Introducing AI Technologies To Students And Possible Expectations Of An Institution

As a lecturer, expect students to be inquisitive about these tools and to need clear guidance on whether they are authorised to use them for academic work within your course.

As a result, instructors are urged to engage students in an open conversation regarding artificial intelligence apps and how they interface with academic integrity.

When speaking with students, preferably at the beginning of the semester, inform them of the following institutional expectations:

  • Any unauthorised use of ChatGPT (or other AI technologies) on exams is seen as a violation of academic integrity;
  • Remind students of the Policy on Academic Honesty and provide examples of how unauthorised use of this technology can lead to violations of:
    • Cheating if they use an AI tool to gain an unfair advantage on an academic evaluation when it has not been authorised by their lecturer.
    • Plagiarism if they use images created by others, such as through the use of DALL-E or another image-generating tool when it has not been authorised by their lecturer.
  • When giving assignment instructions, be extremely clear about your expectations. To assist prevent confusion, make sure these objectives are presented in a variety of methods, such as in Moodle, teaching guidelines, and in class.
  • Teach information literacy through AI. Many students over-trust information they find on websites; use AI software to fuel a conversation about when to trust, when to verify, and when to use information found online.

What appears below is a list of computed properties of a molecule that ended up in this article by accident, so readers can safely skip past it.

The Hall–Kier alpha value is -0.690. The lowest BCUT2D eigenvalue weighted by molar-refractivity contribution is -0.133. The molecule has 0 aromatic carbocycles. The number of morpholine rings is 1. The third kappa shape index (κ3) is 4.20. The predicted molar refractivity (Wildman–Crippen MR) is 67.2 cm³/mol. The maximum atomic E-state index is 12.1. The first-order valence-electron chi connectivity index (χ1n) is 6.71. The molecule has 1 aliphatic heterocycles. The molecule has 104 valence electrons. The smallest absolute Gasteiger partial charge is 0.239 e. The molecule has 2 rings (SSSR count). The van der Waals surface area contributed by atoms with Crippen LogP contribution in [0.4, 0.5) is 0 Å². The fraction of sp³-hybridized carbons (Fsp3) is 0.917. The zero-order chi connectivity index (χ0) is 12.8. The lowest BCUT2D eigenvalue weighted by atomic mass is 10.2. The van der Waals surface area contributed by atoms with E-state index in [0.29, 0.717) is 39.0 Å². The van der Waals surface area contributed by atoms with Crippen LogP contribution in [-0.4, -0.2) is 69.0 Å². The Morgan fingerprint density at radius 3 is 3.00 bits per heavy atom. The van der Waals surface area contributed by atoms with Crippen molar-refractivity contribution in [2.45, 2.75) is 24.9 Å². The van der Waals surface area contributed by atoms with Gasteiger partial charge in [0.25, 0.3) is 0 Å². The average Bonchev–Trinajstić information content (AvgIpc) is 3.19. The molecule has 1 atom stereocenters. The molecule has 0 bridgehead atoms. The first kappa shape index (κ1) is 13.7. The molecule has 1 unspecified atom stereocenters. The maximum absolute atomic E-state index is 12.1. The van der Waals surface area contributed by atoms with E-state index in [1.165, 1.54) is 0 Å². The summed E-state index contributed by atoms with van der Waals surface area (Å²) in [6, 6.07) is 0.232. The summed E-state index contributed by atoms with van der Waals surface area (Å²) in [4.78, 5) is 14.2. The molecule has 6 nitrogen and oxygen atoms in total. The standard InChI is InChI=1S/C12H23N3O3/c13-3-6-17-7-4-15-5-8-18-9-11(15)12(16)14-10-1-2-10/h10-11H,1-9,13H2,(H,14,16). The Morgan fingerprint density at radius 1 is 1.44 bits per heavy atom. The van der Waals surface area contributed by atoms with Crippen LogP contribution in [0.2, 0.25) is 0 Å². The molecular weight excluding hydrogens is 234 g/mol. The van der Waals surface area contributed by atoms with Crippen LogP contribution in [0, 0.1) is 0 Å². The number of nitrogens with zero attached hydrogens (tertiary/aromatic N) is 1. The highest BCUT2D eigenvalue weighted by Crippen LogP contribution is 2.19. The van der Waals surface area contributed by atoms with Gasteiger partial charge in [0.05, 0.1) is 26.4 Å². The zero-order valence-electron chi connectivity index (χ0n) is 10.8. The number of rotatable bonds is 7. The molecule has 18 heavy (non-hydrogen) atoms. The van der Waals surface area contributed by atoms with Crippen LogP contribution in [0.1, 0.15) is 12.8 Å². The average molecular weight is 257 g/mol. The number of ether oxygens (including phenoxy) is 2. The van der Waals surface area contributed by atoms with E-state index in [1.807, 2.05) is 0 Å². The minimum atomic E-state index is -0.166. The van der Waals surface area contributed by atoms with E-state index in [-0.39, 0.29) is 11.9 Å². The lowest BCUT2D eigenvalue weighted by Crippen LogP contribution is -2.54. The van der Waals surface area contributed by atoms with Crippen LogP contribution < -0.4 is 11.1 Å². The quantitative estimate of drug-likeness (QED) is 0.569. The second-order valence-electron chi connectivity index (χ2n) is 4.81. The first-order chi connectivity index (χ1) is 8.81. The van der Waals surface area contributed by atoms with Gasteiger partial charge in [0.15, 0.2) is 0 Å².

• Discuss how various lecturers might have varied expectations for AI tools, and if it is authorised by one lecturer, this does not indicate it will be permitted by others.

You can also possibly utilise the arguments raised above to further examine the ethical implications of AI technology in your discipline, as well as any possible issues that may develop. Some leading conversation questions may be:

  • What do you know about artificial intelligence apps?
  • Have you used them before? How, if at all, have you done so?
  • What were your observations?
  • What are some ethical difficulties that might come from utilising these applications in your field/discipline?
  • How can you utilise AI apps to help you study in an ethical manner?

Consider creating and prioritising an honour code in your class. Submitting AI-created work as one’s own is, fundamentally, dishonest. As professionals, we consider it among our top priorities to graduate individuals of character who can perform admirably in their chosen discipline, all of which requires a set of core beliefs rooted in honour. Make this chain of logic explicit to students (repeatedly if necessary) in an effort to convince them to adopt a similar alignment toward personal honesty. A class-specific honour code can aid this effort, particularly if invoked or attested to when submitting major assignments and tests.

Consider discussing the ethical and career implications of AI-writing with your students. Early in the semester (or at least when assigning a writing prompt), have a frank discussion with your students about the existence of AI writing. Point out to them the surface-level ethical problem with mis-representing their work if they choose to attempt it, as well as the deeper problem of “cheating themselves” by entering the workforce without adequate preparation for writing skills, a quality that employers highly prize.